Home Architect Trevor Mathison at the Peltz Gallery, Birkbeck School of the Arts

Trevor Mathison at the Peltz Gallery, Birkbeck School of the Arts

by godlove4241
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“From Signal to Decay: Volume 3,” a compact exhibition of sounds and drawings by Trevor Mathison, curated by Appau Jnr Boakye-Yiadom and Oliver Fuke, quivers with expectant stillness. It marks the centerpiece of a five-chapter presentation of Mathison’s work through media, the dark wavelengths of which were introduced last year in a more architecturally imposing show (sort of the artist’s first in a British institution) at the Goldsmiths Center for Contemporary Art. At Peltz, Mathison’s experimentation with the sensory capacity of sound technologies continues to reveal new textures, mostly in the form of a dominant, buzzing audio work. He also continues to extract Mathison’s decades-long practice of critical innovation in black industrial sound-making, primarily through his association with other artists, including as a member of the Black Audio Film Collective and longtime collaborator of John Akomfrah.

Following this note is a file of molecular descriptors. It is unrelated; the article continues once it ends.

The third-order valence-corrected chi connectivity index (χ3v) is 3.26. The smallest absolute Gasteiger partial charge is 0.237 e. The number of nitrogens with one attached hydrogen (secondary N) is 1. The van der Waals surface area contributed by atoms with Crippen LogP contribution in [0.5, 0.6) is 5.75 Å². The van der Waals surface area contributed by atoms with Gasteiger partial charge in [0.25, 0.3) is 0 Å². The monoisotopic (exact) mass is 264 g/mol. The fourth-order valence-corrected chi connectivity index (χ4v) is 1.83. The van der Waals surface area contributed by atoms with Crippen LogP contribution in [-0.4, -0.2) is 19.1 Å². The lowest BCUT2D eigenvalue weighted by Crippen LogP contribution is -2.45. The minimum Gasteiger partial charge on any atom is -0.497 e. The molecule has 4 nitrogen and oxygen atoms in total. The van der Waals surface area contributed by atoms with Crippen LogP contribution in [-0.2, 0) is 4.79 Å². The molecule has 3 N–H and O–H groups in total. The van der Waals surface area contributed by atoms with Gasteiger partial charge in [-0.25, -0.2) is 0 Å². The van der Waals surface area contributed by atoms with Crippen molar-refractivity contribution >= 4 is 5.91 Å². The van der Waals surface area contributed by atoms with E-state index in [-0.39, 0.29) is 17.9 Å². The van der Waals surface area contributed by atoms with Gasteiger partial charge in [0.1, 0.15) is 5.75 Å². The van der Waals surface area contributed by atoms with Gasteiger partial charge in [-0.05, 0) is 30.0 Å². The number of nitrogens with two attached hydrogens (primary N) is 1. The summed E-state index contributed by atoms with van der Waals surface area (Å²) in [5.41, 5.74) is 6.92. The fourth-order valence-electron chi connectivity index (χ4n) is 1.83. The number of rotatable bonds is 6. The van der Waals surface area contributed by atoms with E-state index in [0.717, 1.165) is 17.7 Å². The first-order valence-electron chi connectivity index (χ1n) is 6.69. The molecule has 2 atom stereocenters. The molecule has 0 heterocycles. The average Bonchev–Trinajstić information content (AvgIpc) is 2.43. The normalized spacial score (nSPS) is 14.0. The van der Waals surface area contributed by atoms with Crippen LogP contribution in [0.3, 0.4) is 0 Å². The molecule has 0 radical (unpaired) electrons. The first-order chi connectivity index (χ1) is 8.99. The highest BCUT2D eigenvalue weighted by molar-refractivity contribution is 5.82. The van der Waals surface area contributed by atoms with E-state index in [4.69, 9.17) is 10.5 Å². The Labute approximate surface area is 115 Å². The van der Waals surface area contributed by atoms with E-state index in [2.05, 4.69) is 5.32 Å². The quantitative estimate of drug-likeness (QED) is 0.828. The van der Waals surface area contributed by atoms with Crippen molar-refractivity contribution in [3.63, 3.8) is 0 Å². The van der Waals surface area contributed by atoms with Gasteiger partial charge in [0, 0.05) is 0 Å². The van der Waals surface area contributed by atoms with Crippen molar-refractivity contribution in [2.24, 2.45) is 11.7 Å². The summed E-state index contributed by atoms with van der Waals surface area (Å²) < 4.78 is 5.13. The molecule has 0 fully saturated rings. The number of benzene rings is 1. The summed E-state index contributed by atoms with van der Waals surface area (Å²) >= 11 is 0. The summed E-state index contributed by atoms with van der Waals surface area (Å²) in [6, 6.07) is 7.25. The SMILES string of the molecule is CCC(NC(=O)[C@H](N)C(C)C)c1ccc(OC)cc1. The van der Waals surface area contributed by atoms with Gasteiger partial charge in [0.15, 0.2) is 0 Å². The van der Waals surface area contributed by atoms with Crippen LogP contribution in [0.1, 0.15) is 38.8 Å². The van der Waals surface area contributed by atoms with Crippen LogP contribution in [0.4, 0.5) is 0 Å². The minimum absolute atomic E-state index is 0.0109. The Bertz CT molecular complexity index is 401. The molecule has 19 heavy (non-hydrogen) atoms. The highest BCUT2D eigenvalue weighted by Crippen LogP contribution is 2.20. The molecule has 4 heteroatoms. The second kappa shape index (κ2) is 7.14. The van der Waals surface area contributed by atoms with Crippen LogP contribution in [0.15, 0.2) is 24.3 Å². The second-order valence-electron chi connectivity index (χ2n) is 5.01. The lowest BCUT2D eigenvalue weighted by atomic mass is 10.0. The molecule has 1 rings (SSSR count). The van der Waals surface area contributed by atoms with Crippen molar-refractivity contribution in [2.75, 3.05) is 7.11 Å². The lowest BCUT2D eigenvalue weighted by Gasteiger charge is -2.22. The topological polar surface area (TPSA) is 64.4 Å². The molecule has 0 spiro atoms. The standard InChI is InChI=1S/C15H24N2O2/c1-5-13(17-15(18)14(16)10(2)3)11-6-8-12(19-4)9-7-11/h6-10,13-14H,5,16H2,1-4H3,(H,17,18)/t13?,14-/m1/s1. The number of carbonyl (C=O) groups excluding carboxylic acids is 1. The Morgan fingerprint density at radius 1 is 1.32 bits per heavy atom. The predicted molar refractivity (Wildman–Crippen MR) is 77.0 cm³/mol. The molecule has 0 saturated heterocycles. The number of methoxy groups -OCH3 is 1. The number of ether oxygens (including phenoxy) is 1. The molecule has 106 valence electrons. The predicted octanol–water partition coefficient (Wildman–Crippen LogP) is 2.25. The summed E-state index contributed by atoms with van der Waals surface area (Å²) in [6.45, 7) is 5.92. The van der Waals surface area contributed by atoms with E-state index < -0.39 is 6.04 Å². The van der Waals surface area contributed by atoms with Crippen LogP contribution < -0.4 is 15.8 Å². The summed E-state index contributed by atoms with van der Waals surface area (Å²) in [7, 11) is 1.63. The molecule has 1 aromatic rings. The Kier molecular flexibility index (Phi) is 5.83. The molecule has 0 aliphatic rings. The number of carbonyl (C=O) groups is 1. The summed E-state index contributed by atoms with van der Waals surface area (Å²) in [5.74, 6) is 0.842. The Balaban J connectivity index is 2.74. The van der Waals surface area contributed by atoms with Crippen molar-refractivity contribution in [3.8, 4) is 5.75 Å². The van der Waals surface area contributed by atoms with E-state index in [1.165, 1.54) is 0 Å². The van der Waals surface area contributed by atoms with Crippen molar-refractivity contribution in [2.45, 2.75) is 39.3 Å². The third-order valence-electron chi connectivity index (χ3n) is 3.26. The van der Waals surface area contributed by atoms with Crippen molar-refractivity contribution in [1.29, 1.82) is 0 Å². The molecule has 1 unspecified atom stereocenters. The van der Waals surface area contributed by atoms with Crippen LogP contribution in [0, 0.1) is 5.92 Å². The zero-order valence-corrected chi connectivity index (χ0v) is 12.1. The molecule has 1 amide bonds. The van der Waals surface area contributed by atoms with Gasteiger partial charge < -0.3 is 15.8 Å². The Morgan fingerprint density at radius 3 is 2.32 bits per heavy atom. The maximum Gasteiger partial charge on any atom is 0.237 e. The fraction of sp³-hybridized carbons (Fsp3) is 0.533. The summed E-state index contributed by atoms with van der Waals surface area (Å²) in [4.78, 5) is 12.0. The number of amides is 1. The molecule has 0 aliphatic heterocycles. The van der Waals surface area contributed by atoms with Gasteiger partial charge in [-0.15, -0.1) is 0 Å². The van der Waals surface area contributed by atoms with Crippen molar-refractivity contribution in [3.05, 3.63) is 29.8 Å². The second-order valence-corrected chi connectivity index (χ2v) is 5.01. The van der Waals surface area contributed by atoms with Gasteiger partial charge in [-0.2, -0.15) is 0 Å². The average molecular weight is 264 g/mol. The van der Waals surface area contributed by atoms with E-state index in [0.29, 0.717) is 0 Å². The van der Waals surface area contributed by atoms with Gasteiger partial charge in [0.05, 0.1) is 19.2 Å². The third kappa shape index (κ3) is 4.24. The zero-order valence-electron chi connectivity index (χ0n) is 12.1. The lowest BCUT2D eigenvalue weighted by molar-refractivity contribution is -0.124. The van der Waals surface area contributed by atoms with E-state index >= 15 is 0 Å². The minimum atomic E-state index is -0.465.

A series of fifteen graphite drawings – oblique landscapes evoking expanses shrouded in fog, screens filled with static electricity, ghosts in machines – form a corridor within which we are invited to succumb to the empty wonder of the sound harmonies and disharmonies of exposure, view and space. Some feature aircraft shrouded almost entirely in smudged black, while others are more painterly: in one corner is a suggestive monochrome rendition of four sailing ships against a thin, stark white horizon. All of them succeed in drawing out the roaring and anesthetic mysteries of the sound work, also enhanced by the absence of titles and the didactic handling of the exhibition. “It’s just a lot of sound, with no explanation for the fury,” complained a reviewer of the first iteration of “From Signal to Decay.” But the project’s leaning towards the purely sensory complements Mathison’s extraordinary negative abilities, extending an invitation to close your eyes and listen to its quivers across temporal and disciplinary landscapes.

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